An ambitious couple set out to travel from Washington to the Alaskan Arctic, off the beaten track and under their own power.
Caroline Van Hemert's midlife crisis hit earlier than most. She was in her early thirties, finishing graduate school in ornithology, when she became intensely restless, frustrated with laboratory work and longing to spend time outdoors. She and her husband Pat decided it was time to embark on a journey they'd long wanted to take – a 4,000-mile trek from Washington state to northwest Alaska, traveling entirely under their own human power.
This remarkable journey is the topic of Van Hemert's new book, "The Sun is a Compass" (Hachette, 2019). The story opens with a dramatic river crossing gone wrong, when Pat nearly drowns in a frigid, surging channel. It sets the tone for a trip that is outrageously ambitious and risky, yet not impossible for a couple with their level of backcountry experience.There is a good deal of lead-up to their departure, with Van Hemert describing her childhood in Alaska, where she was a reluctant tagalong on her parents' numerous escapades that unwittingly planted the seeds for a future career in biology. Pat, a home builder, had moved to Alaska from New York state after building an off-grid log cabin in the bush by hand when he was only 19, falling in love with the region. The two connected over a mutual love of nature.
While the background information is interesting, the start of the journey comes as a relief. I was fascinated by the level of detail that is required to succeed, such as planning food and equipment drops at remote locations along the way. I was also horrified by the lack of preparation in other ways. While Pat spent months building sea-worthy rowboats that they used to travel 1,200 miles from Bellingham, WA, to Haines, Alaska, they neglected to learn how to row.
"Our total combined experience is a quick jaunt in a friend's creaky aluminum dinghy across a protected cove, and a lazy afternoon of fishing in a borrowed raft... [Rowing] is awkward and I bump my thumbs nearly every time. I try to remember my friend's message about the catch and the beats. I know only that my beat is completely of. I left go of one oar handle to wave at our friends and it hits me in the chin. When I look at Pat, I notice the fine creases around his eyes are etched deeper than usual."
This is just the beginning of their countless challenges. After rowing, they switch to skis and head into the mountains separating Alaska from Yukon. Wary of avalanches and crevasses, they navigate unknown slopes and foggy conditions, slowly working their way toward the border. Where the snow is too thin, they switch to hiking, then back to skis again when walking gets too hard. They carry inflatable pack rafts for crossing rivers and lakes.
The dramatic trek continues up the Yukon River by canoe from Whitehorse to Dawson, and then through the rough Tombstone Mountains to the Arctic Circle. There, they spend a miserable few days traveling down the Mackenzie Delta, infested with mosquitoes. Coincidentally, I read this section while on a canoe trip in Algonquin Park and found her mosquito facts particularly meaningful:
"Caribou biologists have estimated that mosquitoes can drain up to ten ounces, equivalent to an average cup of coffee, from a single animal in a 24-hour period. This translates into a daily barrage of sixty thousand mosquito bites. At such intensity, anecdotal reports of calves dying from blood loss by mosquitoes hardly seem exaggerated. In fact, for a brief annual period in the Arctic, the biomass of mosquitoes outweighs that of caribou."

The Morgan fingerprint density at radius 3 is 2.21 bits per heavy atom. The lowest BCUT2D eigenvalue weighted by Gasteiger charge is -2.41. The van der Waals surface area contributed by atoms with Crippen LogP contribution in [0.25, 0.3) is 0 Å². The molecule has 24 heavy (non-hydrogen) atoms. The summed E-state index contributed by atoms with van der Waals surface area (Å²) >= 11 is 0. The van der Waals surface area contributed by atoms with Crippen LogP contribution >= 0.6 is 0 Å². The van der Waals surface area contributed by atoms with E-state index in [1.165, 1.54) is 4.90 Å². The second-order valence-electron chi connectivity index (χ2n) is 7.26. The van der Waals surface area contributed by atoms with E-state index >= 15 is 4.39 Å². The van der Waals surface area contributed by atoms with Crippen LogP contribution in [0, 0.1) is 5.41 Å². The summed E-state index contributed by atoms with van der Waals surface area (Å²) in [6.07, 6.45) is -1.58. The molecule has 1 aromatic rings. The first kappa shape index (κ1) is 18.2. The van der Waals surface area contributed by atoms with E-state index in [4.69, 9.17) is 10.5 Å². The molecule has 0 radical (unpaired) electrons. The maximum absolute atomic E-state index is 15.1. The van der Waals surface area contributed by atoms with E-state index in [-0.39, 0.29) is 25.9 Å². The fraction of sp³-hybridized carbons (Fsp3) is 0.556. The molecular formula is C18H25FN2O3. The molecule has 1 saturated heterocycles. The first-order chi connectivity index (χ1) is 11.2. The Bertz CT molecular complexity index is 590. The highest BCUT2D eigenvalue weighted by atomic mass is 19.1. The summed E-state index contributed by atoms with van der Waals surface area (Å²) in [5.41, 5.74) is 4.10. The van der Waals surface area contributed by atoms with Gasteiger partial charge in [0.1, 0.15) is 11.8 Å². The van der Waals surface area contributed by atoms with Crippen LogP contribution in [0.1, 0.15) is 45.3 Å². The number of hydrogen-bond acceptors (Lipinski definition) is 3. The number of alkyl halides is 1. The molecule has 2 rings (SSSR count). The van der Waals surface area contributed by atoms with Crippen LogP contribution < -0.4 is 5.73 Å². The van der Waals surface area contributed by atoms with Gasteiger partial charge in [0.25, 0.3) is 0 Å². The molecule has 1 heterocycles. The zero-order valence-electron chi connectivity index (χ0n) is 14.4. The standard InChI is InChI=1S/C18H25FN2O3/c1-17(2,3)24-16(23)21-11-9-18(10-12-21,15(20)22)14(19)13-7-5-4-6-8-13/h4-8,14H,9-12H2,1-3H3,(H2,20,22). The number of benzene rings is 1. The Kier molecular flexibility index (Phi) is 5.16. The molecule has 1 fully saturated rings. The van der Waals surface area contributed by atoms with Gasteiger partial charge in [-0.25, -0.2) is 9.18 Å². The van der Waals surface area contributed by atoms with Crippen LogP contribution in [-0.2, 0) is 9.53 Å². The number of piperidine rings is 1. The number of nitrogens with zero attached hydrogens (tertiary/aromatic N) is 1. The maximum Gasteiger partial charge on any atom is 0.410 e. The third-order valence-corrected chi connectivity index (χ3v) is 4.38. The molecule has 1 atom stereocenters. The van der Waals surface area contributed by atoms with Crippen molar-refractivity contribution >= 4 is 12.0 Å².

From there they reach the Arctic Ocean, mercifully mosquito-free, although they have alarming encounters with moose and a particularly aggressive black bear. One supply drop doesn't work out, leaving them without food for four days, but their delay ends up allowing them to witness the caribou migration, which Pat describes as the single most amazing thing he's ever seen. Caroline writes, "For all of its seeming cruelties and callousness, the land has given us what we need most. Closure. Completeness. We never could have guessed that this glorious moment would be the culmination of our hardships."
They finally arrive in Kotzebue, the long-awaited end point, after six months of traveling, pleased with their accomplishment, yet nervous about returning to ordinary life.
Interspersed throughout the book are Caroline's observations about birds they encounter along the way, which adds a wonderful scientific layer to the story. She describes the species, their habitats and behaviors, and how climate change is severely impacting their survival. Mudslides destroying nests along the Arctic Ocean coast are one such example.
"On all of the islands we encountered the same destruction. In just two days, nearly an entire breeding season was destroyed. This has always been a land of storms, but in recent years they have become much worse. New weather patterns create greater instabilities. More open water means bigger waves. Less sea ice means less protection from the surf."
The book is fascinating and fun to read for anyone who can relate to the allure of the great outdoors. And it truly is an astonishing feat of athleticism. To trek that kind of distance, hauling gear over unmarked terrain, requires a phenomenal amount of physical strength, mental fortitude, and stick-to-itiveness.
You can learn more on Caroline Van Hemert's website. She is also the author of a wonderful article on sailing to Alaska with two toddlers in tow, which received much criticism from New York Times readers, but was loudly applauded by TreeHugger.